A disturbing psychological thriller based on the classic novel by Agatha Christie. Ten strangers are forced to come face to face with their dark pasts after receiving an anonymous invitation to an isolated island off the coast of England.
Up to a house high on a mountain top have been invited ten people who are strangers to each other. When they are all gathered, they hear from their host that each one of them has in someway caused the death of an innocent person and that justice had not be served in their cases. There are eight guests and two servants there for the weekend, but one by one, they are being knocked off according to the poem of "Ten Little Indians". As the number of survivors decreases, they begin to believe that the killer is one of the group, but are unable to decide on which one he or she may be. Written by
Tony Fontana <firstname.lastname@example.org>
The Whodunnit Break! A first in motion pictures! Just before the gripping climax of the film, you will be given sixty seconds to guess the killer's identity! The film will pause and on the screen you will see clues to help you decide who the murderer is...We Dare You To Guess! See more »
The poem: Ten little Indian boys went out to dine; One choked his little self and then there were Nine. Nine little Indian boys sat up very late; One overslept himself and then there were Eight. Eight little Indian boys traveling in Devon; One said he'd stay there and then there were Seven. Seven little Indian boys chopping up sticks; One chopped himself in halves and then there were Six. Six little Indian boys playing with a hive; A bumblebee stung one and then there were Five. Five little Indian boys going in for law; One got into Chancery and then there were Four. Four little Indian boys going out to sea; A red herring swallowed one and then there were Three. Three little Indian boys walking in the Zoo; A big bear hugged one and then there were Two. Two little Indian boys were out in the sun; One got all frizzled up and then there was one*. One little Indian boy left all alone; He went out and hanged himself and then there were none. (*In some versions Two Little Indian boys playing with a gun; One shot the other and then there was one.) See more »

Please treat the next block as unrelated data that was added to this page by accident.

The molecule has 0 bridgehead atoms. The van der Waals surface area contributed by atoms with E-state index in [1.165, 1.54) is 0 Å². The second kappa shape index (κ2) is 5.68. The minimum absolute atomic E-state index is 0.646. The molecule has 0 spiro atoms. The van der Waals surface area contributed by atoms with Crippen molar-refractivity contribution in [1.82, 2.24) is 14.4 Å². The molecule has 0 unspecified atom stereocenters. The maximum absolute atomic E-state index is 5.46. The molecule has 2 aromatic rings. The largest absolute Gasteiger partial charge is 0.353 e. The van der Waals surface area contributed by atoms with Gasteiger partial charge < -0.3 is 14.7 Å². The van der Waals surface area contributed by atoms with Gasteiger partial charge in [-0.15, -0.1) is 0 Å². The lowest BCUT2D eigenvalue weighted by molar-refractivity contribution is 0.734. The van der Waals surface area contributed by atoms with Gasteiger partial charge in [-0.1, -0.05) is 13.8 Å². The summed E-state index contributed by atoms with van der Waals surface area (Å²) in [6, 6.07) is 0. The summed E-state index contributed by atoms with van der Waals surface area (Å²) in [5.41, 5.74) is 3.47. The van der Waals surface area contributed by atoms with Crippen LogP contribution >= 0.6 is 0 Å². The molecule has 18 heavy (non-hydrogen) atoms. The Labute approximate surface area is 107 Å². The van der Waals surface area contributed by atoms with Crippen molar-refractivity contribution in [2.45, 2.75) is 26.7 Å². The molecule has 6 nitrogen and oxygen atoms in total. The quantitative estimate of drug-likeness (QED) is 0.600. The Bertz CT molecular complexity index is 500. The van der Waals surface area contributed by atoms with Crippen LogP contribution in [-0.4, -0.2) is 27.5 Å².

The falling cablecar is clearly empty, when it should contain a body. See more »
Also known as "And Then There Were None" and other titles, this Agatha Christie murder mystery centers around one of the most clever, if not the most clever, plots of any of her many works. In typical Agatha Christie style, the story twists and turns in unexpected directions, and you either give up trying to identify who the murderer is, or you are surprised that the murderer is someone whom you least expected. It's then fun to go back and see how you missed the subtle clues pointing to the real murderer.
The 1966 movie version is often compared unfavorably to the original, 1945, movie version. Frankly, I prefer the 1966 movie, which is more contemporary in style, and the actor's accents are easier to understand.
"Ten Little Indians" takes place in a castle on a mountaintop in winter. The "castle" has an echo which when combined with the cold and lonely atmosphere, and sometimes sinister lighting, makes for a creepy setting. Thankfully, the movie was shot in black and white.
The acting is quite good, for the most part. But the main reason to see this movie is because of the unique plot puzzle.
The cinema has made many other Agatha Christie movies, two of the best being "Witness For The Prosecution" (1957), and "Murder On The Orient Express" (1974). But none can compare, in my opinion, with the clever plot of "Ten Little Indians".
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